And that’s really all I have to say in this hastily written post. I think I’m still riding on momentum from yesterday’s class session, where I did a brain dump about all of these things, leaving it to the PowerPoint presentation that I had put together ahead of time to keep me on something resembling a coherent path as I talked excitedly about a mega-subject that has kept me entranced with fascination for the past 25 years or so.
Add to that, of course, the fact that some people have interpreted Mary Shelley’s description of the “waking dream” in which she received the inspiration for Frankenstein as an episode of sleep paralysis — a supposition made all the more probable, or at least suggestive and evocative, by the fact that she and her family knew Henry Fuseli, the famous painter of The Nightmare, that master image of both the gothic horror genre and sleep paralysis studies, and by the additional fact that she actually gave a deliberate “quote” of that painting in the mise-en-scène of the moment when Victor Frankenstein bursts into the bridal bedroom to find Elizabeth flung backward, dead, across the bed while the monster leers from the window above. James Whale likewise quoted the same staging in his 1931 cinematic vision/version. The fascination factor, as we might call it, is unbelievably high here.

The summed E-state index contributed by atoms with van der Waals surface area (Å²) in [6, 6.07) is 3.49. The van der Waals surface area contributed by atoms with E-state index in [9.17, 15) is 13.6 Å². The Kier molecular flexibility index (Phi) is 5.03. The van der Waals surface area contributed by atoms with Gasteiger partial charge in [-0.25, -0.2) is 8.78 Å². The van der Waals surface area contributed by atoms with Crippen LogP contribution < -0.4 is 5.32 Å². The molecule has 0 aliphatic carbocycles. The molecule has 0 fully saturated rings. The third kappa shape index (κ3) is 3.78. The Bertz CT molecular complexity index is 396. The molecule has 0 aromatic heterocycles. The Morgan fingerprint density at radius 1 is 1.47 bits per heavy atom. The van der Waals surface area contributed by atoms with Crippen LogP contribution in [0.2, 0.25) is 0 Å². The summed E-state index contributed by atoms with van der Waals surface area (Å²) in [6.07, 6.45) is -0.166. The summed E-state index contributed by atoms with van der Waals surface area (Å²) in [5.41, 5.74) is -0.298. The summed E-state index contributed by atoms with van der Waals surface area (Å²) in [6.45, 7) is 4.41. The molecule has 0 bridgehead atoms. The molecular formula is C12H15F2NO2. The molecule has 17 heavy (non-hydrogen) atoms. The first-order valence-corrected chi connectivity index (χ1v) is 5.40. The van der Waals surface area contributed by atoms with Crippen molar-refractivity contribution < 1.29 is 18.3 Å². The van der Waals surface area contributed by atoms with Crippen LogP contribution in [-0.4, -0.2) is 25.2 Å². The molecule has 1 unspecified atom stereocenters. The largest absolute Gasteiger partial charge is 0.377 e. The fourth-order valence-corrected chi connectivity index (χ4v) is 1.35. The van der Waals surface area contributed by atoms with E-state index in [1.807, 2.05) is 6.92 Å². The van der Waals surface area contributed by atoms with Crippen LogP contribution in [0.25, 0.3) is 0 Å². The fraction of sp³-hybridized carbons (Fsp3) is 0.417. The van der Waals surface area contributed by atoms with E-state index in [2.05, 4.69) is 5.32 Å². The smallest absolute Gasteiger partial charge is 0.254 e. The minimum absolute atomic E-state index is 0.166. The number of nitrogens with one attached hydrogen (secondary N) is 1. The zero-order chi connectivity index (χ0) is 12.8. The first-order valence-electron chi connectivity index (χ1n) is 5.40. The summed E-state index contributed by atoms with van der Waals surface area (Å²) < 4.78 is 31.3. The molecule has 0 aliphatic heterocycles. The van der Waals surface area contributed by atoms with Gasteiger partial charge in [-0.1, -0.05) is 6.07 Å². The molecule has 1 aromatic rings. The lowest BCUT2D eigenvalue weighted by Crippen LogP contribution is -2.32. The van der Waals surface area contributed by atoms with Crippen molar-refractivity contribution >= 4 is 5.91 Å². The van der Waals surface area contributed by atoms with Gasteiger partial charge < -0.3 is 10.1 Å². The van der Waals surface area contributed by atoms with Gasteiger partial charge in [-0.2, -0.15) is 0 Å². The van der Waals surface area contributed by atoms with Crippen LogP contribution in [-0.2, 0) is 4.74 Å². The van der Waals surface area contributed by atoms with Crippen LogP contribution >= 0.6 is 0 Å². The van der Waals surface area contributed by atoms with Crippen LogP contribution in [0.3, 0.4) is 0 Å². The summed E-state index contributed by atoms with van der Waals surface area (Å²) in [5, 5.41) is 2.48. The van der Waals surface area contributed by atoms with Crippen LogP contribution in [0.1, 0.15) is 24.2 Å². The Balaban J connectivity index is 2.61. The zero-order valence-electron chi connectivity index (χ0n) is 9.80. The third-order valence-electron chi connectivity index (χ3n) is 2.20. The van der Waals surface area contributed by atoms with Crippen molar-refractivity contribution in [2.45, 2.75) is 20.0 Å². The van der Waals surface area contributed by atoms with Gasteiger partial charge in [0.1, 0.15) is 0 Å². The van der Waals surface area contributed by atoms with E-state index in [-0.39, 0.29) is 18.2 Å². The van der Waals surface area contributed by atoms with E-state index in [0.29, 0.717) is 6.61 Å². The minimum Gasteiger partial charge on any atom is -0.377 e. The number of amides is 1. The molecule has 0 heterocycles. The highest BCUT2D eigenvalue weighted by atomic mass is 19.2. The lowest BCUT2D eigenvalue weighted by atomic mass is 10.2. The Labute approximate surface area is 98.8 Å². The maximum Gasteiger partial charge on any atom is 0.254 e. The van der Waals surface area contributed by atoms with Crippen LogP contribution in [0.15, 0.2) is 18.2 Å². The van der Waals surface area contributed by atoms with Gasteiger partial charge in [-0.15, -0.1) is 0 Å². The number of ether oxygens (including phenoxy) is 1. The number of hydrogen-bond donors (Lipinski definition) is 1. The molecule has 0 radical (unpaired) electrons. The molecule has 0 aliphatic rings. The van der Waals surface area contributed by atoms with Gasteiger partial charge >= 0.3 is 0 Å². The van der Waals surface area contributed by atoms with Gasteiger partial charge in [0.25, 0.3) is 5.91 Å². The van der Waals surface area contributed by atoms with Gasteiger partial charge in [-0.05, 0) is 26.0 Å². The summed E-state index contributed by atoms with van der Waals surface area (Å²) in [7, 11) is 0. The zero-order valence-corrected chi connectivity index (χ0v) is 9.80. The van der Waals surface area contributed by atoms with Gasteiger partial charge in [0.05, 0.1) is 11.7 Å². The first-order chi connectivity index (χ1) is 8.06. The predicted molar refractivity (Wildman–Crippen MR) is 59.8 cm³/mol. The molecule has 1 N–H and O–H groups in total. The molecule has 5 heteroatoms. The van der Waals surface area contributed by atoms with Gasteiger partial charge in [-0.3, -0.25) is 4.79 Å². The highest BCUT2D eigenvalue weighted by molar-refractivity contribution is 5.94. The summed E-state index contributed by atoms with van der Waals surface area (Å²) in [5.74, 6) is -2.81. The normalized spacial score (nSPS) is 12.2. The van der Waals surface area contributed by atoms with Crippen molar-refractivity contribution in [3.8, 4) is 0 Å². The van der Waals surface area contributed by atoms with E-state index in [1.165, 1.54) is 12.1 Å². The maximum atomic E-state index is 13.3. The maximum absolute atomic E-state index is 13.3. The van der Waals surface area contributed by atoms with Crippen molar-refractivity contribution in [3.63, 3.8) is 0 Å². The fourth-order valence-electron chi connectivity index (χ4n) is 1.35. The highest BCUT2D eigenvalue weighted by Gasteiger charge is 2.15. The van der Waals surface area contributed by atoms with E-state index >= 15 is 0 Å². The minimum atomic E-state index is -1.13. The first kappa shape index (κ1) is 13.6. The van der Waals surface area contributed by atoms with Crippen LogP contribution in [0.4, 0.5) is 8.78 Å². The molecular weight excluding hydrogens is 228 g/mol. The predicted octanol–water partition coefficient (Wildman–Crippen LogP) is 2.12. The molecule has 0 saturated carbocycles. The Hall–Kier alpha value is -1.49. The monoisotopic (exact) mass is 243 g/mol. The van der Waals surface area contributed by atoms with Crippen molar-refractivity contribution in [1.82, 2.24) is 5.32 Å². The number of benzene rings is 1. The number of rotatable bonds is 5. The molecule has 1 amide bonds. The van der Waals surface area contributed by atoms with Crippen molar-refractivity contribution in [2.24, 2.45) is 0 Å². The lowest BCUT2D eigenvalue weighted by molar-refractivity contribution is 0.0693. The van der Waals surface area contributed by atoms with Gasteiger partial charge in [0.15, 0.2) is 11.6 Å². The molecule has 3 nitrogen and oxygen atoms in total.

It was a total accident, by the way, and something I didn’t realize until three days ago, that I began teaching this literature course, with Frankenstein as the first assigned text, right as August 30 marked Mary Shelley’s 216th birthday and was being hailed as “Frankenstein Day” all over the Interwebs.
Here: watch these. They’re good medicine, all (especially the last two).
And speaking — as I did just yesterday — of Mary Shelley and Frankenstein, here’s author and history professor Michael Saler discussing two new books about Ms. Shelley and her novel (The Annotated Frankenstein and The Lady and Her Monsters: A Tale of Dissections, Real-Life Dr. Frankensteins, and the Creation of Mary Shelley’s Masterpiece)for The Times Literary Supplement: